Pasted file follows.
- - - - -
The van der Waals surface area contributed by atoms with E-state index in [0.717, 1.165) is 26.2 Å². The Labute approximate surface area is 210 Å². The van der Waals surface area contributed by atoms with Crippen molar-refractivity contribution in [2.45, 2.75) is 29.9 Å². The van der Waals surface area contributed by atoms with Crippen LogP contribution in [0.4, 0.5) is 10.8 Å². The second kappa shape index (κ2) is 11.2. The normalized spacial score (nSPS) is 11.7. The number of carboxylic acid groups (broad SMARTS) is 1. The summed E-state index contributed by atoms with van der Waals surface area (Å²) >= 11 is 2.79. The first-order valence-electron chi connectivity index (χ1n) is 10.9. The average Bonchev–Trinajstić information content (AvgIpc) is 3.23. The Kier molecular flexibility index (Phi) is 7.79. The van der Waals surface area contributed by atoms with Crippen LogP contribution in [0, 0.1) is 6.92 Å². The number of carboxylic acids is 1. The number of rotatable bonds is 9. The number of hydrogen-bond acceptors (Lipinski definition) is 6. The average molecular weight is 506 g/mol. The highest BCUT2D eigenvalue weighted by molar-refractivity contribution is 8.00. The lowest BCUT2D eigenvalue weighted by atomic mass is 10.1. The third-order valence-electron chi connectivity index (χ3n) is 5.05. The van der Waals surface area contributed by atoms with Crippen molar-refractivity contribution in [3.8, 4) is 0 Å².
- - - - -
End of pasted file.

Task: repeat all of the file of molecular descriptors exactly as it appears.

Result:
The van der Waals surface area contributed by atoms with E-state index in [0.717, 1.165) is 26.2 Å². The Labute approximate surface area is 210 Å². The van der Waals surface area contributed by atoms with Crippen molar-refractivity contribution in [2.45, 2.75) is 29.9 Å². The van der Waals surface area contributed by atoms with Crippen LogP contribution in [0.4, 0.5) is 10.8 Å². The second kappa shape index (κ2) is 11.2. The normalized spacial score (nSPS) is 11.7. The number of carboxylic acid groups (broad SMARTS) is 1. The summed E-state index contributed by atoms with van der Waals surface area (Å²) >= 11 is 2.79. The first-order valence-electron chi connectivity index (χ1n) is 10.9. The average Bonchev–Trinajstić information content (AvgIpc) is 3.23. The Kier molecular flexibility index (Phi) is 7.79. The van der Waals surface area contributed by atoms with Crippen LogP contribution in [0, 0.1) is 6.92 Å². The number of carboxylic acids is 1. The number of rotatable bonds is 9. The number of hydrogen-bond acceptors (Lipinski definition) is 6. The average molecular weight is 506 g/mol. The highest BCUT2D eigenvalue weighted by molar-refractivity contribution is 8.00. The lowest BCUT2D eigenvalue weighted by atomic mass is 10.1. The third-order valence-electron chi connectivity index (χ3n) is 5.05. The van der Waals surface area contributed by atoms with Crippen molar-refractivity contribution in [3.8, 4) is 0 Å².